I never looked at art as something for sale; I looked at art as something for me.

You’ve had almost 40 solo and group exhibitions in Europe, Canada and the US. Tell me about one that stands out the most.

I’m very content-oriented in my work and often used my art for political statement, such as the fires of Kuwait, the massacre of Sabra and Shatila, as well as many environmental issues. But, it was my installation at the British Museum Hall of Egyptian Antiquities called Time Machine that for me, was the pinnacle of that expression of my work. It was an exhibition of contemporary artists and our response to the Hall of Egyptian Antiquities, and I felt the pieces needed to be in their original burial grounds. Instead, I brought Egypt to the British Museum. Working for two months with a molecular biologist from the University of London, I learned how to clone palm trees from cells, and resurrected a palm grove inside test tubes I installed around the Egyptian sarcophagus. That experience led to an ongoing fascination with the interface between art and science.

You’ve explored your creativity as an artist, theatre designer, educator, journalist and author. What brought you back to the drawing table, so to speak?

In Modern Egyptian Art: 1910-2003, which took 10 years to write, artist and author Liliane Karnouk examines the work of over 70 artists from 1910 until the present day, tracing the parallel steps of modern Egyptian art and the social and political environment in which that art was and continues to be created.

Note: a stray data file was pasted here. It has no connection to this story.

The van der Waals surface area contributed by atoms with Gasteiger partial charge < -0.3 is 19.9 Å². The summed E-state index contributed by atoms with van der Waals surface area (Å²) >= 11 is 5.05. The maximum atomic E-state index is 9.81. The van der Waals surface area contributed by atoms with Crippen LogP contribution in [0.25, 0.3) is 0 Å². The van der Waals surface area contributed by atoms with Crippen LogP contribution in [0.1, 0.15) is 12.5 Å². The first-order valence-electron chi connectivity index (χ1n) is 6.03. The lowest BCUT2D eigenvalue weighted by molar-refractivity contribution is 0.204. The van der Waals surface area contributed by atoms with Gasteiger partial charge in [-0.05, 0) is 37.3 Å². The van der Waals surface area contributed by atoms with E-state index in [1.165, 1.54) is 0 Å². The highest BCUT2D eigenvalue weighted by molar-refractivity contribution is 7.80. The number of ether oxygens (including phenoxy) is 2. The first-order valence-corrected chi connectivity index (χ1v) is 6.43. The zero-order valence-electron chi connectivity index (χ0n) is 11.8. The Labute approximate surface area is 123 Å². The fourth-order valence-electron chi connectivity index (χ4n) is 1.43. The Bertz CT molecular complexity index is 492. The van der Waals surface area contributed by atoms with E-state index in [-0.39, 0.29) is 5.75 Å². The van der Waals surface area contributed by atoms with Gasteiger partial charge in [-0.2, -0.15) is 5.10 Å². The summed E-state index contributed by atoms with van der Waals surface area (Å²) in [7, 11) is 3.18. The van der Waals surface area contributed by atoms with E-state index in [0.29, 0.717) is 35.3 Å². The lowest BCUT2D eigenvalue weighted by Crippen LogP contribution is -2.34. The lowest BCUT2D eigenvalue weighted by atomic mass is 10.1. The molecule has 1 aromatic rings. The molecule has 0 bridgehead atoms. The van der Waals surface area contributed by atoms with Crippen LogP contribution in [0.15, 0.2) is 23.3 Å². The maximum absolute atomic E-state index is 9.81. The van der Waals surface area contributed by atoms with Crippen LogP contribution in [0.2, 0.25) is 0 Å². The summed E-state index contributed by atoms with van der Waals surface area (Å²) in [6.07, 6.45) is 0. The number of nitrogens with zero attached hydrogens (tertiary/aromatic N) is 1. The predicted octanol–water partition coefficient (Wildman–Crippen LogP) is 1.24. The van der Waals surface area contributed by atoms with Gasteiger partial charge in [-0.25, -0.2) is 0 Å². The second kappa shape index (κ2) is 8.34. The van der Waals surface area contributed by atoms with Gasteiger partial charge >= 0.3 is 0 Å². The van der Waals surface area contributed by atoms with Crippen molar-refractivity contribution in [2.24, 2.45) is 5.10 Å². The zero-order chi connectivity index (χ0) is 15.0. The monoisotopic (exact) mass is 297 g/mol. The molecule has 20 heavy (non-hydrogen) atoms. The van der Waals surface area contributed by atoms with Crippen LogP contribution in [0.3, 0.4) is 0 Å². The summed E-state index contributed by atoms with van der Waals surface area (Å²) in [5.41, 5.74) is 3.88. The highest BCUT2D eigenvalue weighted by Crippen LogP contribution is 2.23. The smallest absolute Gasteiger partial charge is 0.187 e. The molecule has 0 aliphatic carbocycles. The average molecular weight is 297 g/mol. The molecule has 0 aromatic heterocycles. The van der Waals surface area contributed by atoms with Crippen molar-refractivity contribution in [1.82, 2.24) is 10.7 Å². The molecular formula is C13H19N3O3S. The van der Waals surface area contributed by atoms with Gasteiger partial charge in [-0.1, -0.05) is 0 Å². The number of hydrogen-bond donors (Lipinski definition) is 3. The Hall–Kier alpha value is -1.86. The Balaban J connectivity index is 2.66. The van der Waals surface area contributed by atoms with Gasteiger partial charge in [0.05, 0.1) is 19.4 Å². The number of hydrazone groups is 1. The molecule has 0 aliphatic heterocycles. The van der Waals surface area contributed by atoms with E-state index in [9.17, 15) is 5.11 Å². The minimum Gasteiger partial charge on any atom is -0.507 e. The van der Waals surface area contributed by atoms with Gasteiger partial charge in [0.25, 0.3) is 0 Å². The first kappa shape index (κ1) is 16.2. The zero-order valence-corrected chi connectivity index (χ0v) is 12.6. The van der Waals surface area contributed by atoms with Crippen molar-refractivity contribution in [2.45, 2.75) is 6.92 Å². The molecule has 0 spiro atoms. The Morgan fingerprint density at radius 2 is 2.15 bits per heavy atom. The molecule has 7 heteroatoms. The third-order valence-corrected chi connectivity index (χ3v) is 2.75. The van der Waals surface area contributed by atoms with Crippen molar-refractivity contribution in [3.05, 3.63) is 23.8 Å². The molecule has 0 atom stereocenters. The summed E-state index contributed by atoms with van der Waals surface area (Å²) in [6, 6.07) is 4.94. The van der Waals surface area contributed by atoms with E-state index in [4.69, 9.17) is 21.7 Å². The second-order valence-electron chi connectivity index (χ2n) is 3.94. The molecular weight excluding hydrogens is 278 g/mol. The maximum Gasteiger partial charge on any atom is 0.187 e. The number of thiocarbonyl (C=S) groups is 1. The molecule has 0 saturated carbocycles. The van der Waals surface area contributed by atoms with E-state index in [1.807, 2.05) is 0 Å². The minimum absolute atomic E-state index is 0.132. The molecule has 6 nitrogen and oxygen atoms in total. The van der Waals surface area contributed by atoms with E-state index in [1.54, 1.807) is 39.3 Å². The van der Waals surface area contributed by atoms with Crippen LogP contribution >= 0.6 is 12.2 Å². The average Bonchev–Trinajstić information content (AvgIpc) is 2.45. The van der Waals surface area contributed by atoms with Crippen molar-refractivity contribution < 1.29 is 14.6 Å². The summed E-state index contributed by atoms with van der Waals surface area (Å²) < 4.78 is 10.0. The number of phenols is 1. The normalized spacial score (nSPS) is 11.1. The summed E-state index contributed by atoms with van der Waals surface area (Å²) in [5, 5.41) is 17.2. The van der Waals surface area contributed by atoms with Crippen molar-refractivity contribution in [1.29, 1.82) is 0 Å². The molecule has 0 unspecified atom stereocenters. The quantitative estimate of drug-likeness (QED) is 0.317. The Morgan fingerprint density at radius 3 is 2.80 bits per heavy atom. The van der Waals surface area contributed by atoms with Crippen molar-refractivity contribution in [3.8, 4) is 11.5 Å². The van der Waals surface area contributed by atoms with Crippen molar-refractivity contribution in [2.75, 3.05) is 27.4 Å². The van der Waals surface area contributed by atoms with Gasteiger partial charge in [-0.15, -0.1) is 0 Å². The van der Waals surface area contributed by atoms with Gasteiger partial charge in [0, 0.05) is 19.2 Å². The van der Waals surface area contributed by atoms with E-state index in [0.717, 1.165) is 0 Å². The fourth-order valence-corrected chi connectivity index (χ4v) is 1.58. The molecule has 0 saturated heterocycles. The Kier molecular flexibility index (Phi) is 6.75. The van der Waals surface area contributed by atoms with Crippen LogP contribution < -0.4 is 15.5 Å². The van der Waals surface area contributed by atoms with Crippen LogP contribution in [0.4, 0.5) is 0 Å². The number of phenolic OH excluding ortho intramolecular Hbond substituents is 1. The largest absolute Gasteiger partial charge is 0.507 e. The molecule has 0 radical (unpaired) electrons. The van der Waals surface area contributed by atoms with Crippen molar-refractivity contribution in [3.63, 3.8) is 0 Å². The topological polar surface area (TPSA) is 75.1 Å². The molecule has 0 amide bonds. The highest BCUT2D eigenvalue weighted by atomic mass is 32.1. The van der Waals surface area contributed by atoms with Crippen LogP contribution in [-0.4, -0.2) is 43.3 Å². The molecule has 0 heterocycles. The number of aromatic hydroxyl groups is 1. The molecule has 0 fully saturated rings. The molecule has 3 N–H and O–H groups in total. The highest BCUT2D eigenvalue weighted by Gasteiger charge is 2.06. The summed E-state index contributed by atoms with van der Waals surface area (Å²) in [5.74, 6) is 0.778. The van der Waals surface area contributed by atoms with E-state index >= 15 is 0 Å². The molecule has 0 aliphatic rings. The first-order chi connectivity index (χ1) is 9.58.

Last year I got sick again, and after I recovered my strength, I went back to the studio to let it all out.

It’s fascinating to me that, as a young girl, you found your creative voice when you were ill, and at this point in your life, found a new voice after an extended illness.

Painting after my illness was a very cathartic experience, as well as a new form of expression for me. That said, there has always been the issue of the body in my work. Life has texture, a nervous system, an inner and an outer, so to explore the body more literally in this work seems a natural extension.

Liliane Karnouk is one of 41 intriguing artists opening their studios February 16 & 17 in Merida. Details and participating artists for the 2019 Merida English Library Artist Studio tour will be posted and profiled soon! Visit us on Facebook at MEL Artist Studio Tour 2019, on Instagram at meridaenglishlibrary and at www.meridaenglishlibrary.com.

Meet the Artist: Renato Chacón

Sometimes what appears to be a wall is actually a way in. When difficulties with aging and illness left Matisse unable to work with paint and canvass, he turned to scissors and paper, creating in the last decade of his life some of his best known works. When Frida Kahlo was confined to her bed for months on end, she asked her parents to mount a mirror to the canopy above her, painting a series of self-portraits that would come to define her as an artist. And when Renato Chacón temporarily lost the use of his painting hand, he discovered his will to paint transcended the pain, and he too found a way in.

Flamboyan ©Renato Chacón

Flamboyan ©Renato Chacón